New research suggests that shootings are becoming more lethal — gun fatalities at the scene, before victims can receive medical aid, are up about 9 percent from 1999. A key factor in the rise, researchers say, is a change in the types of guns being used. [CNN]
Why is the U.S. Attorney’s Office for D.C. declining to prosecute about two-thirds of people arrested? [The Washington Post]
Safe Streets, Baltimore’s flagship gun violence intervention program, appears to have prompted significant decreases in shootings in areas where it has outposts, a new study found. [The Baltimore Banner]
The Justice Department reached a $144 million settlement with victims of the 2017 massacre at a church in Sutherland Springs, Texas. The agreement ends a yearslong legal battle in which the government claimed it was not at fault for failing to alert the FBI of the shooter’s domestic violence conviction. [The New York Times]
The National Tracing Center performs one of the ATF’s most important jobs: understanding a gun’s path from production to its use in a crime. Why are efforts to modernize the center stalled in Congress? [Politico]
A 27-year-old white man reportedly armed with more than 1,000 rounds of ammo, several guns, and an assortment of other deadly weapons was arrested on the campus of North Carolina A&T State University, a historically Black college that was targeted by racist bomb threats last year. Students and parents are criticizing the university for initially denying reports that an armed man was on campus. [NewsOne]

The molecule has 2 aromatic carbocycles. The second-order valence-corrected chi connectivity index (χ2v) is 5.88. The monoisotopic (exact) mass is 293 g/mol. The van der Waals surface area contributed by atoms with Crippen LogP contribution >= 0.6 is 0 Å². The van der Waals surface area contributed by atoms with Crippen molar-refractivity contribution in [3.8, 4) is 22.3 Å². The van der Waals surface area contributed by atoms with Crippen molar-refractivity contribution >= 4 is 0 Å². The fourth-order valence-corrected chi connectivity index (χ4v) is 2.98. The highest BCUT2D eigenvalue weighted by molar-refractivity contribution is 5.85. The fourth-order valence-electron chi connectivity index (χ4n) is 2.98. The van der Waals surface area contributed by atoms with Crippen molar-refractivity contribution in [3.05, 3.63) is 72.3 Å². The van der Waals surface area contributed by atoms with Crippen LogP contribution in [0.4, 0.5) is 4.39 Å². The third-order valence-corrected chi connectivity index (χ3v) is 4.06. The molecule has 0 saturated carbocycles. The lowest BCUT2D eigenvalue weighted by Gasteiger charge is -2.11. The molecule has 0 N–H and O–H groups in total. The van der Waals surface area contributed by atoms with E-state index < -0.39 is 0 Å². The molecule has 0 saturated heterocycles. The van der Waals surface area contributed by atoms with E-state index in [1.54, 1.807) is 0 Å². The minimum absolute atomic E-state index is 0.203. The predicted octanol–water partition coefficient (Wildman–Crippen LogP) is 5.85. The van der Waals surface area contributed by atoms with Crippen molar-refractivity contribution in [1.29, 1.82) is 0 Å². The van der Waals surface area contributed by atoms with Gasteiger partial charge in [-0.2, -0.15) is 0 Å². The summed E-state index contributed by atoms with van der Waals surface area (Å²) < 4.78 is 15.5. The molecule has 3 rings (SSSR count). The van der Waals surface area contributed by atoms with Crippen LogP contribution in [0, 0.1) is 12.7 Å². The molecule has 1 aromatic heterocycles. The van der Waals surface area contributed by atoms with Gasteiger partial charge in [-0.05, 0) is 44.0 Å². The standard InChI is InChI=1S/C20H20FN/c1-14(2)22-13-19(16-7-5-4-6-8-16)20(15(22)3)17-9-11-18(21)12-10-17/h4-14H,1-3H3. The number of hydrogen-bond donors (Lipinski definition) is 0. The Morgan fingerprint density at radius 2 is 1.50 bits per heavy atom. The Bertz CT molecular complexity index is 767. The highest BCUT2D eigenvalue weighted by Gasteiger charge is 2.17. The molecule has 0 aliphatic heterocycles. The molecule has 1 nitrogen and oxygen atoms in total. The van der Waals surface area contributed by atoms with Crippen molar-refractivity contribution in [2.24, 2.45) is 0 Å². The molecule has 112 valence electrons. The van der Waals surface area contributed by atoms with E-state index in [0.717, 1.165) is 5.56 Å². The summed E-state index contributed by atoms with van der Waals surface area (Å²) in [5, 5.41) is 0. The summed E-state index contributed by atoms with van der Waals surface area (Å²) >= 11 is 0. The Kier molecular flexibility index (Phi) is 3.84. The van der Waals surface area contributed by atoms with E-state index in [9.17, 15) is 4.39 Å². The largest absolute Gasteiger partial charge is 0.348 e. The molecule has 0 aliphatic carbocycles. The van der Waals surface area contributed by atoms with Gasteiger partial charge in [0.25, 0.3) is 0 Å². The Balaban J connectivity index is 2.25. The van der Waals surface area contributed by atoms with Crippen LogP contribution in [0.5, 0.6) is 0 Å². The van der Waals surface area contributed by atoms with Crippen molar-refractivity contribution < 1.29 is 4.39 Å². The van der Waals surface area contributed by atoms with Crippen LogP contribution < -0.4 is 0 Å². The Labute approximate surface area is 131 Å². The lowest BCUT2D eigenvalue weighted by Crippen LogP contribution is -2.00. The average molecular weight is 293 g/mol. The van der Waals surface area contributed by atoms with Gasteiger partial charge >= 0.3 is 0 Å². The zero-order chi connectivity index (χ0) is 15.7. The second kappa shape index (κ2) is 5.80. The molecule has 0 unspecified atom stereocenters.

The sitting sheriff of a populous Maryland county was indicted for allegedly conspiring with the owner of a gun shop to obtain machine guns so that the firearms seller could rent them out for profit. [The Washington Post]
Elijah Lewis, 23, was a skilled organizer — “miles ahead” in his ability to bring people together and raise funds even at his young age, a peer told The Seattle Times. Lewis and his nephew were shot last weekend in the Capitol Hill neighborhood as they made their way to a monster truck rally to celebrate the 9-year-old’s birthday. The boy survived the shooting, family members said, because Lewis used his own body to shield him from a spray of bullets. Lewis later died at a hospital.
The 23-year-old was involved in anti-gun violence efforts and worked with Africatown Community Land Trust, a group dedicated to preserving the city’s Black community. A member of the group described Lewis as a “protector” of his community. He was also an entrepreneur, who owned a cleaning company and a financial group. “His sight and thought process was: ‘I am right here in the struggle and I see my people struggling, and I want to help,’” his brother told the Times. “His last moments are indicative of who he was as a person.”
SWAT Police, Bomb-Sniffing Dogs, and Extremists: A Drag Queen Story Hour in America: “The pride flags that had been sewn together and nailed over the windows of Ohio’s Chesterland Community Church gave off the effect of makeshift stained-glass rainbow, filtering the light that typically pours into the airy sanctuary space. These were festive trimmings, put up on the eve of a planned Drag Queen Story Hour, but they served a darker, secondary purpose: to block a potential active shooter from having a clear line of sight to the drag queens while they read story books to kids the next day.” [VICE]
“Many times when there’s a shooting or a gun found in a school, people are like, ‘You’ve got to keep guns out of the schools.’ We have to keep them out of our communities.”
— Kenny Rodrequez, superintendent of a small school district near Kansas City, Missouri, on preventing gun violence in schools, to Chalkbeat